A research report has warned that the shortfall in China's pension fund will become a major problem and continue to escalate in the next 10 years if reforms are not undertaken to rein in the deficit.
The report was co-authored by research teams from Fudan University and Bank of China (BOC).
Liao Shuping, a researcher with the BOC, told the Economic Information that according to their estimates, the shortfall in pension funds will reach 18.3 trillion yuan ($2.87 trillion) in 2013, and rise to 68.2 trillion yuan in 2033, accounting for 38.7 percent of GDP.
Ma Jun, an economist with Deutsche Bank and a leading author of the report, wrote in an article that the shortfall may make up 80 percent of GDP in 2050.
The study indicates that if reforms aren't carried out, the pension system will become a huge fiscal burden on the country. The system will require growing fiscal subsidies starting from 2017, which would take up more than 20 percent of the country's fiscal spending in 2050.
The report attributed the shortfall to the cost of restructuring the pension system in the short term, and the aging population in the medium and long term.
The report follows heated discussion of a government proposal to extend the retirement age that emerged earlier last week.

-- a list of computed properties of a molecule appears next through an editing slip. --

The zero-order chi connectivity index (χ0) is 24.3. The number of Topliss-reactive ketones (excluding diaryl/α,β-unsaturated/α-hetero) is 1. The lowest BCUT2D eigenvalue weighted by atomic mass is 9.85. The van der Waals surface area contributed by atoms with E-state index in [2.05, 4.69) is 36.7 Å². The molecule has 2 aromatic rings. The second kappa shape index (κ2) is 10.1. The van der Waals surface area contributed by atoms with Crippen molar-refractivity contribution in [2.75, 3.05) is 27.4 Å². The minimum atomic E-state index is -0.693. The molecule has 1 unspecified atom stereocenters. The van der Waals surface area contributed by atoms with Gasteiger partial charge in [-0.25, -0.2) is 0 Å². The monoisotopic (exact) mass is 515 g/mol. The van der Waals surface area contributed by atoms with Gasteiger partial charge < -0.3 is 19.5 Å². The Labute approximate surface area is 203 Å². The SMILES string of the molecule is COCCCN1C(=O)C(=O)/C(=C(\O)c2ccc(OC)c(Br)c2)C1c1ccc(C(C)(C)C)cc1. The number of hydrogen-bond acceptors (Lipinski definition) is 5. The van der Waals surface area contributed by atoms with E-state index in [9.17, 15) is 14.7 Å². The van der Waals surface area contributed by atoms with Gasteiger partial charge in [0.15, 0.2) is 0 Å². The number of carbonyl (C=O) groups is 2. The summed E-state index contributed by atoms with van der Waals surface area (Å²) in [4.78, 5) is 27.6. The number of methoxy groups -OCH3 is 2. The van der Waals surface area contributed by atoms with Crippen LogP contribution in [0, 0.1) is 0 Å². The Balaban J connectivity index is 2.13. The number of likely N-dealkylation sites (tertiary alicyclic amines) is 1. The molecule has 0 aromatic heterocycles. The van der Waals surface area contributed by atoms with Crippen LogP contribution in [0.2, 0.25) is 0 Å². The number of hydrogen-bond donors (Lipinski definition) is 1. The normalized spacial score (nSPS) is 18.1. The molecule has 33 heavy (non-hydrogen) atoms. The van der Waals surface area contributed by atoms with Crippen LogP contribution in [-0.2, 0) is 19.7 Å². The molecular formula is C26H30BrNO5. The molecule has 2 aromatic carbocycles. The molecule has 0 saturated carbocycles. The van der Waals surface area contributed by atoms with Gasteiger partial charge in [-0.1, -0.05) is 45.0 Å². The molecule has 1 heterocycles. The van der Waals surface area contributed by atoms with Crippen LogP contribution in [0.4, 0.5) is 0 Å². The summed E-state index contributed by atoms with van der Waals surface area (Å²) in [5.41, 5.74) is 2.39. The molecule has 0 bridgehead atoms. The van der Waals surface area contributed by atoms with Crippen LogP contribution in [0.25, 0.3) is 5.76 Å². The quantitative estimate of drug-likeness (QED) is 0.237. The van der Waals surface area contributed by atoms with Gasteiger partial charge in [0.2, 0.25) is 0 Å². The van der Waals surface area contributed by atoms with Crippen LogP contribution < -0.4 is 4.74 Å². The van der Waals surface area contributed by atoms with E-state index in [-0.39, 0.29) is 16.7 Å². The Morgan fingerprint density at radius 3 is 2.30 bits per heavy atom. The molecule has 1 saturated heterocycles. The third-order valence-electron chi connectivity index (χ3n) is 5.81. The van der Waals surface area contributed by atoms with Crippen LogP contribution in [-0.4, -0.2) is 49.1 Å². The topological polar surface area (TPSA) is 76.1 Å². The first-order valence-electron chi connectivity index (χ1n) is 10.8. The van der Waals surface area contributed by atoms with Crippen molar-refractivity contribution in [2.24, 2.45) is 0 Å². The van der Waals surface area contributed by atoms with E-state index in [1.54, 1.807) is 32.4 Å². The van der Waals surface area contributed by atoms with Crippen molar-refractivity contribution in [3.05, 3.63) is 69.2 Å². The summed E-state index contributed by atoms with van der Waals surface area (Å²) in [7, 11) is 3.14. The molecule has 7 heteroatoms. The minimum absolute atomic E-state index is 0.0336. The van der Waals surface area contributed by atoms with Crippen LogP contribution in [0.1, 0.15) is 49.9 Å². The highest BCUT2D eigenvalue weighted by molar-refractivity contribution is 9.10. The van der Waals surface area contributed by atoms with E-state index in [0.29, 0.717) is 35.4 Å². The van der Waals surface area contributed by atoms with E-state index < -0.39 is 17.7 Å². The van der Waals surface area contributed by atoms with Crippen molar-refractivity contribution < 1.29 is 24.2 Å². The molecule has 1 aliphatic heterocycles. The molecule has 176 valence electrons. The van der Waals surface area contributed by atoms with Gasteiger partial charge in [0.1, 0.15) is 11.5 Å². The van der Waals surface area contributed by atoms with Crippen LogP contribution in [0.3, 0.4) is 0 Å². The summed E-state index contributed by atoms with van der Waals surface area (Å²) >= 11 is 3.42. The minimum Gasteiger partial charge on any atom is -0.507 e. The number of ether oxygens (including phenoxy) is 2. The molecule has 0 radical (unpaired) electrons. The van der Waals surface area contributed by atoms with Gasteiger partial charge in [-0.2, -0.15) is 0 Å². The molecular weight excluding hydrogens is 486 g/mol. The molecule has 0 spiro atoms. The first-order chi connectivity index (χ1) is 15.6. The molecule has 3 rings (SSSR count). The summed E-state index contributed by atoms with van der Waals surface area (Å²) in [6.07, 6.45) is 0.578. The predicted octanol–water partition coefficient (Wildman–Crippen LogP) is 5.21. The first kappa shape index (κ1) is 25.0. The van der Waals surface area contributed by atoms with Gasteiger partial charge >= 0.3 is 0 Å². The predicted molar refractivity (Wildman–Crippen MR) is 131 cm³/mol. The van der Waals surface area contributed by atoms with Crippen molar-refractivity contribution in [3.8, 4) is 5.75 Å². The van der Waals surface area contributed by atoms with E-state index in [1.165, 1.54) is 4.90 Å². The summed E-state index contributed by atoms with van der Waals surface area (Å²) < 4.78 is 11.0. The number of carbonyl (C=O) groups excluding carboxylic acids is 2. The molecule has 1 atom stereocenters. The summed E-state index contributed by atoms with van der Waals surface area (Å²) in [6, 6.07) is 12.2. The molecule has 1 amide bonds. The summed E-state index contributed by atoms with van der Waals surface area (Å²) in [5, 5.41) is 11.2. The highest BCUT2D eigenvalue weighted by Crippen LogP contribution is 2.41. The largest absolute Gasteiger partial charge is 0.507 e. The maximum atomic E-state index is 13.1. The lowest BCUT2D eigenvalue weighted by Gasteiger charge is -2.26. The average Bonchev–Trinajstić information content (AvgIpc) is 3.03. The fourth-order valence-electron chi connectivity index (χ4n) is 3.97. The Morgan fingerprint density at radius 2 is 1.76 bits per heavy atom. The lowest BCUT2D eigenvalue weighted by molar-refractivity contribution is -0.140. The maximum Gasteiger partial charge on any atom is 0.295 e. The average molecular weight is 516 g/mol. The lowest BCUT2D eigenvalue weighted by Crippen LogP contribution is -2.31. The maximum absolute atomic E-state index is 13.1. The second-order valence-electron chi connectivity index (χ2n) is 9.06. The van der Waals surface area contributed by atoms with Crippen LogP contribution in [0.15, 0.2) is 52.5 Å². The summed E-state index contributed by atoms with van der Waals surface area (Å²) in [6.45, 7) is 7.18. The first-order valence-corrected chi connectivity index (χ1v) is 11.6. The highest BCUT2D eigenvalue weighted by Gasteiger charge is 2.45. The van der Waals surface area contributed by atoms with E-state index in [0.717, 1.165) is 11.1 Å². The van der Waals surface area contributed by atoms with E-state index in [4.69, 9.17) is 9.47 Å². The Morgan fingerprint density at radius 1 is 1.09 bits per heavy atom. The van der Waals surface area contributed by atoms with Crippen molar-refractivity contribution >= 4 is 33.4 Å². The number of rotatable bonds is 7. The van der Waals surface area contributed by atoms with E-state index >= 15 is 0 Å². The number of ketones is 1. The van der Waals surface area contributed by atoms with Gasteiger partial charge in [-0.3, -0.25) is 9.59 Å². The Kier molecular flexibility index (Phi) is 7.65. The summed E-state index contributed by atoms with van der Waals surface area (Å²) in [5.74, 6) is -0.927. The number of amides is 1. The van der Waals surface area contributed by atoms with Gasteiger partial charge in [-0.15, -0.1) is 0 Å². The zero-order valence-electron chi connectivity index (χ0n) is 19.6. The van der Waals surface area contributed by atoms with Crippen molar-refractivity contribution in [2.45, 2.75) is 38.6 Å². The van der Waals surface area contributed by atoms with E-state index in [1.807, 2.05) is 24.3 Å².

The Ministry of Human Resources and Social Security revealed that it would raise a proposal concerning a more flexible pension system at the proper time to keep a balance between employment and an expected shortfall in pension funds.
Most men in China retire at 60, women officials at 55 and workers at 50. Almost every employee has an individual pension account, into which both the individual and the employer must make monthly contributions.
Despite widespread public opposition, most experts rallied behind the proposed extension of working years.
The study suggested raising the retirement age by one year every five years after 2020. It noted that by hiking the retirement age by seven years, the workforce population would climb by 25 percent, and the retiring population would drop by 28 percent.
Zheng Bingwen, director of the Center for International Social Security Studies at the Chinese Academy of Social Sciences, told the Global Times that by extending the retirement age by one year, the pension fund would increase by 4 trillion yuan, save 16 trillion yuan in its spending, and cut the shortfall by 20 trillion yuan.
However, the study also noted that hiking the retirement age alone wouldn't help overcome the pressure brought by an aging population, calling for further reform in the system.
It proposed supporting the social security system with bonuses generated by shares of listed State-owned Enterprises.
The study estimates that if reforms are taken in 2013 to gradually inject 80 percent of State-owned shares into the social security system and raise the retirement age, the pension system could balance expenditure in the next 30 years.